D is for Danny

I’m almost a day late–my first late entry in all the alpha-series!–but, finally, here’s my “D” entry:

D is for Danny – From Tortilla Flat by John Steinbeck

This week was a tough choice for me character-wise, since two of my absolute favorite books have strong “D” characters. So far my roster of characters for this project is short on females, so I was thinking I’d try a drawing of Daily Alice Drinkwater from John Crowley’s Little, Big. My initial sketch of her wasn’t really promising, though, so I went with Danny from one of my other absolute favorite books, Tortilla Flat by John Steinbeck. (He’s just referred to as “Danny” throughout; I don’t believe a last name is ever given.)

There’s very little description in the book of Danny’s physical attributes–only, “Danny was small and dark and intent. At twenty-five his legs were bent to the exact curves of a horse’s sides.” (He’s a recently discharged WWI mule skinner.) With his pose, though, I tried to capture as best I could a bit of his character. While he’s certainly a wine-sotted slacker, he’s also the King Arthur analog in the book (more on that below), so I tried to give him a regal gait and expression.

Tortilla Flat gets a bit of a bad rap these days for its decidedly non-P.C. depiction of its Mexican-American characters, who are–shall we say–not known for their work ethic. Much as with Apu, from The Simpsons, though,  I think the larger point is that the Paisanos in the book–for all their boozing and lounging about–are ultimately portrayed very positively: in the midst of the Depression they stick together, look out for one another, and are ultimately happier and to my mind more honorable folk than the more “upstanding” white folk they likely would be compared to at the time.

(Curiously, I also read some criticism of the way the characters speak in the novel as being “inauthentic.” The book is so obviously a riff on/homage to the King Arthur fables that I’m truly stunned anyone couldn’t figure out that their “inauthentic” language is pretty much cribbed right out of the Thomas Mallory King Arthur stuff.)

The opening two paragraphs of Tortilla Flat are among my favorite introductory paragraphs of any book:

THIS is the story of Danny and of Danny’s friends and of Danny’s house. It is a story of how these three became one thing, so that in Tortilla Flat if you speak of Danny’s house you do not mean a structure of wood flaked with old whitewash, overgrown with an ancient untrimmed rose of Castile. No, when you speak of Danny’s house you are understood to mean a unit of which the parts are men, from which came sweetness and joy, philanthropy and, in the end, a mystic sorrow. For Danny’s house was not unlike the Round Table, and Danny’s friends were not unlike the knights of it. And this is the story of how that group came into being, of how it flourished and grew to be an organization beautiful and wise. This story deals with the adventuring of Danny’s friends, with the good they did, with their thoughts and their endeavors. In the end, this story tells how the talisman was lost and how the group disintegrated.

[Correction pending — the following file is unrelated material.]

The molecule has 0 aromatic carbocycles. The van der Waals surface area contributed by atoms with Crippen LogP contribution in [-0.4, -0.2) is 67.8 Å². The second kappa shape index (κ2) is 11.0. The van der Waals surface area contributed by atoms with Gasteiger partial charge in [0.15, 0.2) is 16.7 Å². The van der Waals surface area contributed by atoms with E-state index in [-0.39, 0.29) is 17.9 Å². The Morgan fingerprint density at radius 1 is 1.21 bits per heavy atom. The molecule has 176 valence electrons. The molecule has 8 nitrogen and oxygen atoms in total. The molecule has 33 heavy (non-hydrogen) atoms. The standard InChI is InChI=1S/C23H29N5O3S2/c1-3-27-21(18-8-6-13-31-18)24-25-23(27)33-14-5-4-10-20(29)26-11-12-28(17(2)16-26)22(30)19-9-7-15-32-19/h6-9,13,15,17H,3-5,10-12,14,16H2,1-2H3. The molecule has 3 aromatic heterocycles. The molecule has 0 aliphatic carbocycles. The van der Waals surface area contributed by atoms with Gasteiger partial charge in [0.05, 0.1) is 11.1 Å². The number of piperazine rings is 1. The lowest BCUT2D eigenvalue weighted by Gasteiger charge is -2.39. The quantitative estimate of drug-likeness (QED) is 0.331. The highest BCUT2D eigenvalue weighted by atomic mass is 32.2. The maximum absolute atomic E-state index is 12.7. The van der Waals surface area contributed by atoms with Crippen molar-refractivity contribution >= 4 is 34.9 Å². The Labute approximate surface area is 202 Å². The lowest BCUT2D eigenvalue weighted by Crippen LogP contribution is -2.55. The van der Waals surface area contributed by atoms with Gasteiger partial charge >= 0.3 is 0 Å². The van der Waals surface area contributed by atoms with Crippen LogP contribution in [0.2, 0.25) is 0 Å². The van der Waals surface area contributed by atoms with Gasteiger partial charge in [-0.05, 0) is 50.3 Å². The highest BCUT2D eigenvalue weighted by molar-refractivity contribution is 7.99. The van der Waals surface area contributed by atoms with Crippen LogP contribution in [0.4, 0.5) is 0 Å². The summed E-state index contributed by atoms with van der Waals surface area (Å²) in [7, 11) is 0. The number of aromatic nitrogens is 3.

In Monterey, that old city on the coast of California,these things are well known, and they are repeated and sometimes elaborated. It is well that this cycle be put down on paper so that in a future time scholars, hearing the legends, may not say as they say of Arthur and of Roland and of Robin Hood “There was no Danny nor any group of Danny’s friends, nor any house. Danny is a nature god and his friends primitive symbols of the wind, the sky, the sun.” This history is designed now and ever to keep the sneers from the lips of sour scholars.

Next week: “E”…

You can find all the AlphaBooks entries to-date at the AlphaBooks tumblr: http://alphabooks.tumblr.com. You can also follow many of the entries as they’re posted in real-time by following the #AlphaBooks hashtag on Twitter on Mondays.


  1. Isaac says:

    It sure has been a long time since I read Tortilla Flat. You’re making me want to re-read it and find the Arthurian strains in it, which I totally missed the first time through.

    And I like the way you’ve gradually introduced that fourth finger… very subtle.

  2. Ben says:

    @Isaac Yeah, I first read it maybe in junior high and I remember noting the weird, long chapter titles (“How Danny’s Friends Stole A Chicken, But…etc., etc. “) and strange dialog, but only when I reread it as an adult did I recognize where all that stuff came from.

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